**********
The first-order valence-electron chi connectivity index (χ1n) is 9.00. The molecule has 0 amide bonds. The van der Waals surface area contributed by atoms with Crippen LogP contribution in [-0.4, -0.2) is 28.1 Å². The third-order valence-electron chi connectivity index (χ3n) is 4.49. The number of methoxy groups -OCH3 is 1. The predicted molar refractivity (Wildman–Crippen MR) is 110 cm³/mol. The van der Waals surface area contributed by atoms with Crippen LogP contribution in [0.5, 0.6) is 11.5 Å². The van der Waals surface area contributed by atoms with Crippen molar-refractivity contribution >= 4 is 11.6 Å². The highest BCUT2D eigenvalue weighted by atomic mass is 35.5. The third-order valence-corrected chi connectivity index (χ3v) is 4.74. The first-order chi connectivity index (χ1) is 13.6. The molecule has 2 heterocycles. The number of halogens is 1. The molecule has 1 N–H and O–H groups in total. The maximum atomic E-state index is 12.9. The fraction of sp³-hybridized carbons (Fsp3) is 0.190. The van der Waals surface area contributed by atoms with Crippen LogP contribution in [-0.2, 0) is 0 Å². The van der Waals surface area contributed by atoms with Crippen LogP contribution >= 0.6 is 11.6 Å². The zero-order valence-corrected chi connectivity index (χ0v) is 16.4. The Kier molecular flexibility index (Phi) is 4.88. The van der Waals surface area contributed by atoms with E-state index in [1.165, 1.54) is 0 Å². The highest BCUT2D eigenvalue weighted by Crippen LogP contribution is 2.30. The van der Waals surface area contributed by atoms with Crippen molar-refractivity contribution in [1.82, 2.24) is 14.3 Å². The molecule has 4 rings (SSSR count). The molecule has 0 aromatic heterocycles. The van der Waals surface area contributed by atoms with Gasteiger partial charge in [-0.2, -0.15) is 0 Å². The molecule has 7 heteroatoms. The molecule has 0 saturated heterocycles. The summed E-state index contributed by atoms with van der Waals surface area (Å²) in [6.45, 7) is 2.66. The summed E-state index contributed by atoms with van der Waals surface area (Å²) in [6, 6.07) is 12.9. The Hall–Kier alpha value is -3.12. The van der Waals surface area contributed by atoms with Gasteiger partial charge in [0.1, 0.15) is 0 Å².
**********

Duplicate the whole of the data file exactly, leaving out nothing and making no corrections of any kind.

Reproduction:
The first-order valence-electron chi connectivity index (χ1n) is 9.00. The molecule has 0 amide bonds. The van der Waals surface area contributed by atoms with Crippen LogP contribution in [-0.4, -0.2) is 28.1 Å². The third-order valence-electron chi connectivity index (χ3n) is 4.49. The number of methoxy groups -OCH3 is 1. The predicted molar refractivity (Wildman–Crippen MR) is 110 cm³/mol. The van der Waals surface area contributed by atoms with Crippen LogP contribution in [0.5, 0.6) is 11.5 Å². The van der Waals surface area contributed by atoms with Crippen molar-refractivity contribution >= 4 is 11.6 Å². The highest BCUT2D eigenvalue weighted by atomic mass is 35.5. The third-order valence-corrected chi connectivity index (χ3v) is 4.74. The first-order chi connectivity index (χ1) is 13.6. The molecule has 2 heterocycles. The number of halogens is 1. The molecule has 1 N–H and O–H groups in total. The maximum atomic E-state index is 12.9. The fraction of sp³-hybridized carbons (Fsp3) is 0.190. The van der Waals surface area contributed by atoms with Crippen LogP contribution in [-0.2, 0) is 0 Å². The van der Waals surface area contributed by atoms with Crippen LogP contribution >= 0.6 is 11.6 Å². The zero-order valence-corrected chi connectivity index (χ0v) is 16.4. The Kier molecular flexibility index (Phi) is 4.88. The van der Waals surface area contributed by atoms with E-state index in [1.165, 1.54) is 0 Å². The highest BCUT2D eigenvalue weighted by Crippen LogP contribution is 2.30. The van der Waals surface area contributed by atoms with Crippen molar-refractivity contribution in [1.82, 2.24) is 14.3 Å². The molecule has 4 rings (SSSR count). The molecule has 0 aromatic heterocycles. The van der Waals surface area contributed by atoms with Gasteiger partial charge in [-0.2, -0.15) is 0 Å². The molecule has 7 heteroatoms. The molecule has 0 saturated heterocycles. The summed E-state index contributed by atoms with van der Waals surface area (Å²) in [6.45, 7) is 2.66. The summed E-state index contributed by atoms with van der Waals surface area (Å²) in [6, 6.07) is 12.9. The Hall–Kier alpha value is -3.12. The van der Waals surface area contributed by atoms with Gasteiger partial charge in [0.1, 0.15) is 0 Å².